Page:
/Buttigieg launches TV ad campaign in Iowa

Buttigieg launches TV ad campaign in Iowa

Pete Buttigieg

Democratic presidential candidate Pete Buttigieg. | Charlie Neibergall/AP Photo

Pete Buttigieg began a TV blitz in Iowa on Friday, starting his first serious paid advertising effort in the first caucus state.

Buttigieg’s new ad, which is running on TV and digital platforms, leans into his biography as a veteran and a mayor. In a 30-second voice-over, the South Bend, Ind., mayor says that in “today’s divided America, we’re at each other’s throats.”

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“Our rivers and oceans are rising. Health care costs are soaring, and our kids are learning active shooter drills before they learn to read,” Buttigieg says in the ad. “To meet these challenges and to defeat this president, we need real solutions, not more polarization.”

The campaign said the ad is backed by a “significant” buy. Advertising Analytics has tracked over $210,000 in Iowa TV ad reservations by Buttigieg so far over the next week and a half, a number that could go up as the campaign starts its major advertising effort.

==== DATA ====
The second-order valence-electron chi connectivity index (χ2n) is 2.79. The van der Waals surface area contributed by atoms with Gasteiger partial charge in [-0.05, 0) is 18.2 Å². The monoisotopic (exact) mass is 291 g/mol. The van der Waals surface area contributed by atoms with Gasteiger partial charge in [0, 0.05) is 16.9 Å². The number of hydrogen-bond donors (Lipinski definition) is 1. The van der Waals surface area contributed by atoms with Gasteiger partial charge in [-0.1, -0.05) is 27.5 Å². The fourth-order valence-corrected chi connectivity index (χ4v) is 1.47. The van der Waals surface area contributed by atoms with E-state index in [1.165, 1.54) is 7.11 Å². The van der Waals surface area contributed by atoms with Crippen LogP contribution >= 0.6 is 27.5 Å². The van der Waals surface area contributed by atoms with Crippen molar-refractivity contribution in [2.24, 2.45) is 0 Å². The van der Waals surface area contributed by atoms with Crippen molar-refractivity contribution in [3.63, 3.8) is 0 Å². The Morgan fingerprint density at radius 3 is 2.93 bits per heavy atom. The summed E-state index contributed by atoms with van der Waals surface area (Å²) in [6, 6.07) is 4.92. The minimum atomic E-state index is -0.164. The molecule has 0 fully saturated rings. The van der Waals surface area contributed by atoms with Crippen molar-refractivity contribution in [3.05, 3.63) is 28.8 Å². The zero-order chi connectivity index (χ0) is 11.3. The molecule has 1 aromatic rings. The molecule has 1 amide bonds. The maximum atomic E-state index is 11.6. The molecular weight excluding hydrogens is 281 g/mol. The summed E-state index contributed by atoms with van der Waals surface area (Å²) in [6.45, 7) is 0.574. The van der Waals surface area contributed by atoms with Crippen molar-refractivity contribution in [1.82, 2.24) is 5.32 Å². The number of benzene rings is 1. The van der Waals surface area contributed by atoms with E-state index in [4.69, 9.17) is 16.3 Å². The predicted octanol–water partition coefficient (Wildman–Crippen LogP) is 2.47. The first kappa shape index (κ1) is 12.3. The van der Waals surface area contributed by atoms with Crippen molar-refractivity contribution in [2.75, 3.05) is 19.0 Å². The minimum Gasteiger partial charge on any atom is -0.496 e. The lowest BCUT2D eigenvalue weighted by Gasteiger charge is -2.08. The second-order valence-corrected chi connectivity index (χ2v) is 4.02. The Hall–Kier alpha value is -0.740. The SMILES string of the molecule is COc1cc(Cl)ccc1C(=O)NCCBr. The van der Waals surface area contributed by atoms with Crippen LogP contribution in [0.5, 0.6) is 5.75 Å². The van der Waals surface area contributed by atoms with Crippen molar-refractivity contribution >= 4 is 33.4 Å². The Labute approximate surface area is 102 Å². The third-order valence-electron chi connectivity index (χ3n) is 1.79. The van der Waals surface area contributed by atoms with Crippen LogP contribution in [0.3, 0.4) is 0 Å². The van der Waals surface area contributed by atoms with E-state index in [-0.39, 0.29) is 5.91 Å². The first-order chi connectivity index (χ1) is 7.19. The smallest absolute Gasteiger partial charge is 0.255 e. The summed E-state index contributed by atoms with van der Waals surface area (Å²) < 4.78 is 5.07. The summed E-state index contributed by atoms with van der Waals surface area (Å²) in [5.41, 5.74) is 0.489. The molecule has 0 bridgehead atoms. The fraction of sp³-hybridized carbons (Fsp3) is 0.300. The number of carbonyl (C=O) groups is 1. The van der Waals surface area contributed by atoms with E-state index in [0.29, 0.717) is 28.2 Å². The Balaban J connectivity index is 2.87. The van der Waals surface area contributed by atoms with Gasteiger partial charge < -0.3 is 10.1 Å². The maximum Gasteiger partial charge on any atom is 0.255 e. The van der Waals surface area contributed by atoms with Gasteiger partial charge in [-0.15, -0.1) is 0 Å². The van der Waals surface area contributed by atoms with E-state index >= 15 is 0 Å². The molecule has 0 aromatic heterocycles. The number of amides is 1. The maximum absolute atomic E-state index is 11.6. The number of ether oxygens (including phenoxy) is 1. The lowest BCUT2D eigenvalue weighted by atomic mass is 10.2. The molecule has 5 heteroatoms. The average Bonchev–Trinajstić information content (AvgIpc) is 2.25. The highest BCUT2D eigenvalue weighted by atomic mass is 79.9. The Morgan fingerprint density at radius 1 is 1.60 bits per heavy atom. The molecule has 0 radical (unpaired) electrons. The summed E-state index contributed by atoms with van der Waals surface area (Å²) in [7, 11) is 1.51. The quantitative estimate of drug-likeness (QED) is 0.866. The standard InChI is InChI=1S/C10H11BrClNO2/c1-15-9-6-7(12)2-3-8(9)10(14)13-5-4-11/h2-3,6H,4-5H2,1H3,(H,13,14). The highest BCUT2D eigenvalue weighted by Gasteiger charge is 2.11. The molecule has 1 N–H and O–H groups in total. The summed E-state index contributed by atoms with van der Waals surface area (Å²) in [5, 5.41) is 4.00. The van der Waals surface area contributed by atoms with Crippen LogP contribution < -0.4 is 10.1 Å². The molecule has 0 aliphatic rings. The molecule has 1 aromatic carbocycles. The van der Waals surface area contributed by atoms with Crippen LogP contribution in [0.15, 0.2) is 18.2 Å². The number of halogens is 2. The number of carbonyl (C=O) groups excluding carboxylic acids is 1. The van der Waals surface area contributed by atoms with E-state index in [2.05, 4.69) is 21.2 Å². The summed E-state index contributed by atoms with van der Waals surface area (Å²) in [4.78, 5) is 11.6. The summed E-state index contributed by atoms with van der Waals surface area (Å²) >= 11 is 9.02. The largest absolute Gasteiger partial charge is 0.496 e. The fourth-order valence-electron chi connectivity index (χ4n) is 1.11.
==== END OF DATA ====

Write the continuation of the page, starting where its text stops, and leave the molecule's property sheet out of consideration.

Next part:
This week, Buttigieg crisscrossed Iowa to open 20 new field offices, and he has added another 30 on-the-ground staffers, bringing him to more than 100 organizers in the state. The campaign also opened 12 new field offices in New Hampshire this week.

Buttigieg, who’s hovered in the mid-single digits in national polling for several months, is ramping up a more aggressive operation as the campaign heads into the fall. But Buttigieg still lags behind the three top-polling candidates in recent surveys — former Vice President Joe Biden, Vermont Sen. Bernie Sanders and Massachusetts Sen. Elizabeth Warren.

Last quarter, Buttigieg led the 2020 pack in fundraising, bringing in more than $24 million, and he’s now deploying those resources into the two early states.

Buttigieg also signaled Thursday night that the Democratic primary contest is entering a new phase, as candidates look to “contrast” themselves with the others on stage next week at the third Democratic National Committee debate.

“It is important for me to convey how I’m different from the others,” Buttigieg told CBS’ Stephen Colbert. “It’s not just a matter of style, it’s also a matter of approach. It’s why I’m not making the same promises that some of the candidates to my left are.”

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